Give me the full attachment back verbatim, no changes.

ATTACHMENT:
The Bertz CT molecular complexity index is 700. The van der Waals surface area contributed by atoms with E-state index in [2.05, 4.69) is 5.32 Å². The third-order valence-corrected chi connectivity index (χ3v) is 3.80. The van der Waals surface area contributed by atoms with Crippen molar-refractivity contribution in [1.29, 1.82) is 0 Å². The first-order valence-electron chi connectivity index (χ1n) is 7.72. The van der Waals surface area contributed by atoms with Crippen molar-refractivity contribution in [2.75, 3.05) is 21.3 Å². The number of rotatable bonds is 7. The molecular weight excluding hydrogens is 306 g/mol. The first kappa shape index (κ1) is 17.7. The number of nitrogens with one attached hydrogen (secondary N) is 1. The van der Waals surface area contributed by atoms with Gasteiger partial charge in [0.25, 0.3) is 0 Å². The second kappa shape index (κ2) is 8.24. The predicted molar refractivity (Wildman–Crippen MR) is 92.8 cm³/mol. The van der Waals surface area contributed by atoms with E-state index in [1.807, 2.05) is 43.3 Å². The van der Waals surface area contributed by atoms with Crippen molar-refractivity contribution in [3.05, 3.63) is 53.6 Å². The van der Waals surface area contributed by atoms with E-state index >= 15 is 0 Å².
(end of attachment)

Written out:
The Bertz CT molecular complexity index is 700. The van der Waals surface area contributed by atoms with E-state index in [2.05, 4.69) is 5.32 Å². The third-order valence-corrected chi connectivity index (χ3v) is 3.80. The van der Waals surface area contributed by atoms with Crippen molar-refractivity contribution in [1.29, 1.82) is 0 Å². The first-order valence-electron chi connectivity index (χ1n) is 7.72. The van der Waals surface area contributed by atoms with Crippen molar-refractivity contribution in [2.75, 3.05) is 21.3 Å². The number of rotatable bonds is 7. The molecular weight excluding hydrogens is 306 g/mol. The first kappa shape index (κ1) is 17.7. The number of nitrogens with one attached hydrogen (secondary N) is 1. The van der Waals surface area contributed by atoms with Gasteiger partial charge in [0.25, 0.3) is 0 Å². The second kappa shape index (κ2) is 8.24. The predicted molar refractivity (Wildman–Crippen MR) is 92.8 cm³/mol. The van der Waals surface area contributed by atoms with E-state index in [1.807, 2.05) is 43.3 Å². The van der Waals surface area contributed by atoms with Crippen molar-refractivity contribution in [3.05, 3.63) is 53.6 Å². The van der Waals surface area contributed by atoms with E-state index >= 15 is 0 Å².